In 1959, on a sunny Saturday outside Homestead, Florida, Robert Moehling’s father—a broke farmer who couldn’t afford to buy boxes for his latest harvest—dumped his surplus cucumbers on the side of the road. He tasked his six-year-old son to sell them. All day, young Robert waited by the side of the road, but the cars speeding past took no notice. To draw attention to the operation, his father spray-painted a message on a hurricane shutter and placed it beside the cucumbers: “Robert is Here.”
More than 60 years later, that statement remains true, but what was once a makeshift stand is now the Disney World of tropical fruit. Just off US 1, this kitschy, massive shop features produce, jams, souvenirs, animals (including goats, emu, iguanas, birds, and a petting zoo), a picnic area, and live music on the weekends. The barn-like emporium has become a local landmark for those visiting the Everglades or traveling the long stretch of highway to Key West and the Florida Turnpike. Robert, now well into his 60s, still works there alongside his immediate family.
Robert grows many of his offerings across 55 acres of farmland (and when he runs out, he’ll sell local farmers’ produce). The stand boasts dozens of unique fruit varieties—everything from egg fruit to dragonfruit, Monstera Deliciosa to sugar apples. Signs are posted around the store with whimsical descriptions of each product, such as soursop, which is described as tasting similar to “pineapple cotton candy.” Those looking for a souvenir statement piece can leave with an 80-pound jackfruit during the summer season.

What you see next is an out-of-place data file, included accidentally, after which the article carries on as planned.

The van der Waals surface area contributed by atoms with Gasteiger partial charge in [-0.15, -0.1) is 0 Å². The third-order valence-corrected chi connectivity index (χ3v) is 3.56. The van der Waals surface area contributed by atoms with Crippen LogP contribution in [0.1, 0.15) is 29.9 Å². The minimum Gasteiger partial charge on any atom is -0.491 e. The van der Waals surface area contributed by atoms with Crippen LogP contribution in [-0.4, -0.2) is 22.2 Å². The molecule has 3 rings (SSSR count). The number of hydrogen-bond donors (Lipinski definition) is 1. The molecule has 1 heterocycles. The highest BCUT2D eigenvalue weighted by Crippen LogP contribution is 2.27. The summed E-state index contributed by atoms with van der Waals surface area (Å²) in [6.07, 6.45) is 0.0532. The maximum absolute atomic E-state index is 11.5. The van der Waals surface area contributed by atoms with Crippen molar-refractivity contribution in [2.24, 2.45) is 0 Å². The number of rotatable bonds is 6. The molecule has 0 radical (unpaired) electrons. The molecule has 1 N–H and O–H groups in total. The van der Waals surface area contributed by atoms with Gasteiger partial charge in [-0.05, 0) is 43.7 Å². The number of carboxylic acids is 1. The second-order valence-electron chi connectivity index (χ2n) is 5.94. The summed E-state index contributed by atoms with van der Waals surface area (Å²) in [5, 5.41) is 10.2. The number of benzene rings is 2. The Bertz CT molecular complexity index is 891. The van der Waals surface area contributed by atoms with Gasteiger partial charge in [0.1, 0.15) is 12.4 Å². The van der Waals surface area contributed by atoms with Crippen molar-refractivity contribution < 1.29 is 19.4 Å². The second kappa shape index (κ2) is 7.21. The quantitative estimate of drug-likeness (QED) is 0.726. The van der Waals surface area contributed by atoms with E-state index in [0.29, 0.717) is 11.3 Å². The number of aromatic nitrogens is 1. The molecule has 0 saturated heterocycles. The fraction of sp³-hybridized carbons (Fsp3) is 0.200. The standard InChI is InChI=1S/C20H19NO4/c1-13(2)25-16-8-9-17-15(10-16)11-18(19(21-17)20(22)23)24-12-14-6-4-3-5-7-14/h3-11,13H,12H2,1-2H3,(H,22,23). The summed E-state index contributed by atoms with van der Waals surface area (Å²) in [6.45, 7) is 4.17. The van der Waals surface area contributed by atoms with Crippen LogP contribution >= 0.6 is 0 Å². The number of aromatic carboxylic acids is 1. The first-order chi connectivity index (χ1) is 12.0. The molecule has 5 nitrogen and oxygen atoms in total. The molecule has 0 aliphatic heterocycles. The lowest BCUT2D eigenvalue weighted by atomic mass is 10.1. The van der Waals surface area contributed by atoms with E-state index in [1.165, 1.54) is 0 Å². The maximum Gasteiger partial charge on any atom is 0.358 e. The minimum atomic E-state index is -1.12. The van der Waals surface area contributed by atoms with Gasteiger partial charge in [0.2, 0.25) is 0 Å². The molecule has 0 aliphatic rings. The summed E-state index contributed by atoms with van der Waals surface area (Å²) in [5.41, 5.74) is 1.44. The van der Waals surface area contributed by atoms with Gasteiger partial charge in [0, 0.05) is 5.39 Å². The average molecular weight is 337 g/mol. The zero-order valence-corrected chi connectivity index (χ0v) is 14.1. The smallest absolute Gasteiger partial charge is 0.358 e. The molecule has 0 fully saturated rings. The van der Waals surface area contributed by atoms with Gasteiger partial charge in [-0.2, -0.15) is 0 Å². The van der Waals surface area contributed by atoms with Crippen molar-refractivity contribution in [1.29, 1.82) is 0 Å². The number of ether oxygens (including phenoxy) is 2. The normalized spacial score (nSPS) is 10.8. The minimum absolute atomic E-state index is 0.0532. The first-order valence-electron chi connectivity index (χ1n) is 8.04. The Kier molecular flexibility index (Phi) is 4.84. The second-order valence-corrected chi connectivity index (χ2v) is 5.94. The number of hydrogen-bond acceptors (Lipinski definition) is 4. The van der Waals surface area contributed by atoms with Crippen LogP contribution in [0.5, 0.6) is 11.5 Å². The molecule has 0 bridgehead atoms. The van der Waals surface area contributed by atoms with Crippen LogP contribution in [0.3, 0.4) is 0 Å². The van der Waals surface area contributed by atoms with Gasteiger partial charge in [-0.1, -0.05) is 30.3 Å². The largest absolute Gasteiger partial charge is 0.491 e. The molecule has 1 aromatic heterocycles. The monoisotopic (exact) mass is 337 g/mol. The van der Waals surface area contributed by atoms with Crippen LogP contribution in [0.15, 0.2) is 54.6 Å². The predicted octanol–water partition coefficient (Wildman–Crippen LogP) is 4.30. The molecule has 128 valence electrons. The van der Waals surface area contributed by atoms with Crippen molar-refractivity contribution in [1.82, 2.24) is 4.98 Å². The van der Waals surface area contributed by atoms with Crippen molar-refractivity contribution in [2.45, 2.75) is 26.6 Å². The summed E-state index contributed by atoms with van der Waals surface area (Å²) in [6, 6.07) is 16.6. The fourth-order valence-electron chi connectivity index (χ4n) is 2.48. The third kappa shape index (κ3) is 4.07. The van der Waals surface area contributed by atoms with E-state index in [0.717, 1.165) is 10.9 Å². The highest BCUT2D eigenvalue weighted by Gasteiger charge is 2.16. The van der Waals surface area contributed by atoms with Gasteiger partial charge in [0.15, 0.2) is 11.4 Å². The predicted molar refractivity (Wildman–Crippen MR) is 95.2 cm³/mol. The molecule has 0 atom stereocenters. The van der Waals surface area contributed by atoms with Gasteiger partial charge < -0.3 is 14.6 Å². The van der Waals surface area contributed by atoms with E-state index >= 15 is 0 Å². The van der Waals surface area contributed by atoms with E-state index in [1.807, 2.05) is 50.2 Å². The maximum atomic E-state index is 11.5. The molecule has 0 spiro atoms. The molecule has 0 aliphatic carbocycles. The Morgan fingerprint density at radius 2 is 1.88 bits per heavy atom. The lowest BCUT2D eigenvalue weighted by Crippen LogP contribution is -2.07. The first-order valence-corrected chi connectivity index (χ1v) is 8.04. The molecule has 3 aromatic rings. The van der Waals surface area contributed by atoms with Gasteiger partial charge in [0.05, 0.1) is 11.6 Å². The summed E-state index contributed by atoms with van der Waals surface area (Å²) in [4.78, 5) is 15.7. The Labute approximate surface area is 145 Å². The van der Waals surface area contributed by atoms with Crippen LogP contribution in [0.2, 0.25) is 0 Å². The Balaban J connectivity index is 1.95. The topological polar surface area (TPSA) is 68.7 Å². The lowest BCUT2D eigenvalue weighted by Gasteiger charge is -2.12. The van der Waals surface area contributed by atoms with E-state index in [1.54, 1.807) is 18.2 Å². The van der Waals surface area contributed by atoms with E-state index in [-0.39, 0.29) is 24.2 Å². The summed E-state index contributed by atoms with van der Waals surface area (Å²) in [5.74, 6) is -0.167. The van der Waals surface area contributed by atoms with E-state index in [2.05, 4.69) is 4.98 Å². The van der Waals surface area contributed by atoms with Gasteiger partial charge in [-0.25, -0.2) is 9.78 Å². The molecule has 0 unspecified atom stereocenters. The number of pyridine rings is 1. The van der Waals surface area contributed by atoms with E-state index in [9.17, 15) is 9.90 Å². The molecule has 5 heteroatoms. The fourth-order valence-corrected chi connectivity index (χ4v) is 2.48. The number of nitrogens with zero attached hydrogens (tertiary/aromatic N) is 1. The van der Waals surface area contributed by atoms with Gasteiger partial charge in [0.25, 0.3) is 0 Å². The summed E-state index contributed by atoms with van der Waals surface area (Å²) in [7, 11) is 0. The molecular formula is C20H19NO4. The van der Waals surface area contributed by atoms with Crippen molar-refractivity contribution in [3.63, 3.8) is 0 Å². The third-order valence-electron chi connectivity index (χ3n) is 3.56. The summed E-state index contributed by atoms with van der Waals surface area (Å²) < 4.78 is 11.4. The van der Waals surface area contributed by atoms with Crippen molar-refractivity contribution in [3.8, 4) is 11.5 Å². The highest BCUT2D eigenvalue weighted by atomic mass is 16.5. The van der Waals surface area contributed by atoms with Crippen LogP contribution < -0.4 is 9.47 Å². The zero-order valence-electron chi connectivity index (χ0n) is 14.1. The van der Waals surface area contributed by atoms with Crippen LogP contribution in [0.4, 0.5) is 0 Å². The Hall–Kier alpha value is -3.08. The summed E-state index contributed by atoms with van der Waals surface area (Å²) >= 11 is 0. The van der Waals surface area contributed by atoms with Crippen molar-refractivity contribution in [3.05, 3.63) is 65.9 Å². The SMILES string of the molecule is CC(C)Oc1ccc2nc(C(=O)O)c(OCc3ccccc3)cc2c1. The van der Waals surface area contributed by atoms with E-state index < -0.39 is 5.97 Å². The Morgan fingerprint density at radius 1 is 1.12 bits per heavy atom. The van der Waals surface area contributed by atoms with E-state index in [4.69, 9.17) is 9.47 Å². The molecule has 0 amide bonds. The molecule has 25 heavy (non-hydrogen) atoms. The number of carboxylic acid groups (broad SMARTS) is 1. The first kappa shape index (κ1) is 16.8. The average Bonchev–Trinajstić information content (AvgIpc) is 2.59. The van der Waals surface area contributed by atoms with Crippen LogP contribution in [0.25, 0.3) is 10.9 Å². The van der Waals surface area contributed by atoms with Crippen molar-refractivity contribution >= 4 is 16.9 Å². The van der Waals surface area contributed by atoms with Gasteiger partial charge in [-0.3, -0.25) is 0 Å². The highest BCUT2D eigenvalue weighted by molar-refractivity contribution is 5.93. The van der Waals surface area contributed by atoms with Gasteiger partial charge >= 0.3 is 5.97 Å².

But Robert is Here has an even more beloved offering—milkshakes made from fresh fruit, whole milk, low-fat yogurt, and soft serve ice cream. Flavors such as strawberry key lime, soursop, and strawberry with egg fruit (Robert’s favorite) are so popular that customers have been known to wait for more than an hour to get their hands on one. Around 500 visitors sip Robert’s refreshing blends each day. During peak season, that number rises to around 1,400.
On any given day, you can find Robert smiling as he slices up exotic flora at the counter. When you’re ready to check out, he’ll total your bill on a paper bag—computers were never his style.